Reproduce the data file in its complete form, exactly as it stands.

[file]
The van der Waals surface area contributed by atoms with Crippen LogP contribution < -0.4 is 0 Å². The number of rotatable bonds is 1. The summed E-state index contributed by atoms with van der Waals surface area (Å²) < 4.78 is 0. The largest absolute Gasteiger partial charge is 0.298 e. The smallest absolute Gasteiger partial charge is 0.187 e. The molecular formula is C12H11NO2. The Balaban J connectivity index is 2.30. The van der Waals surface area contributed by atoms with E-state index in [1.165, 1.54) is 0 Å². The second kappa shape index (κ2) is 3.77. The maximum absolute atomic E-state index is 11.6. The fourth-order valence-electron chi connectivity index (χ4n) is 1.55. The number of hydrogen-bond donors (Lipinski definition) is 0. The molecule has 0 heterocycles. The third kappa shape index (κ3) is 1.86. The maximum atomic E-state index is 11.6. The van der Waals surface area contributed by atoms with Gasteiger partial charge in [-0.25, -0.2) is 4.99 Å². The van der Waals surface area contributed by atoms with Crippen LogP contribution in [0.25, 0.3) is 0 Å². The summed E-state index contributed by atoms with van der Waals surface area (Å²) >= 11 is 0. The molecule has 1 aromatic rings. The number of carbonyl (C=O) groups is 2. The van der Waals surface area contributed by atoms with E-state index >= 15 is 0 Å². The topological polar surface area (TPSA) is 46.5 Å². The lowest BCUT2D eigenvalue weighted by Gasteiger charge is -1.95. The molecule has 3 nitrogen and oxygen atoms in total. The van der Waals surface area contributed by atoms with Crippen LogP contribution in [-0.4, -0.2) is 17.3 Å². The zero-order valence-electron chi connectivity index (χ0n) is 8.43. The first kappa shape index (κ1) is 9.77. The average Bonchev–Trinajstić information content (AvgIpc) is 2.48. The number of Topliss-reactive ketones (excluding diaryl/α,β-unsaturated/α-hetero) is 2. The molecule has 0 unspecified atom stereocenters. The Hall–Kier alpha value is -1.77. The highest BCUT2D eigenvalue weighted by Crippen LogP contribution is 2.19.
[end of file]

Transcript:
The van der Waals surface area contributed by atoms with Crippen LogP contribution < -0.4 is 0 Å². The number of rotatable bonds is 1. The summed E-state index contributed by atoms with van der Waals surface area (Å²) < 4.78 is 0. The largest absolute Gasteiger partial charge is 0.298 e. The smallest absolute Gasteiger partial charge is 0.187 e. The molecular formula is C12H11NO2. The Balaban J connectivity index is 2.30. The van der Waals surface area contributed by atoms with E-state index in [1.165, 1.54) is 0 Å². The second kappa shape index (κ2) is 3.77. The maximum absolute atomic E-state index is 11.6. The fourth-order valence-electron chi connectivity index (χ4n) is 1.55. The number of hydrogen-bond donors (Lipinski definition) is 0. The molecule has 0 heterocycles. The third kappa shape index (κ3) is 1.86. The maximum atomic E-state index is 11.6. The van der Waals surface area contributed by atoms with Gasteiger partial charge in [-0.25, -0.2) is 4.99 Å². The van der Waals surface area contributed by atoms with Crippen LogP contribution in [0.25, 0.3) is 0 Å². The summed E-state index contributed by atoms with van der Waals surface area (Å²) >= 11 is 0. The molecule has 1 aromatic rings. The number of carbonyl (C=O) groups is 2. The van der Waals surface area contributed by atoms with E-state index >= 15 is 0 Å². The topological polar surface area (TPSA) is 46.5 Å². The lowest BCUT2D eigenvalue weighted by Gasteiger charge is -1.95. The molecule has 3 nitrogen and oxygen atoms in total. The van der Waals surface area contributed by atoms with Crippen LogP contribution in [-0.4, -0.2) is 17.3 Å². The zero-order valence-electron chi connectivity index (χ0n) is 8.43. The first kappa shape index (κ1) is 9.77. The average Bonchev–Trinajstić information content (AvgIpc) is 2.48. The number of Topliss-reactive ketones (excluding diaryl/α,β-unsaturated/α-hetero) is 2. The molecule has 0 unspecified atom stereocenters. The Hall–Kier alpha value is -1.77. The highest BCUT2D eigenvalue weighted by Crippen LogP contribution is 2.19.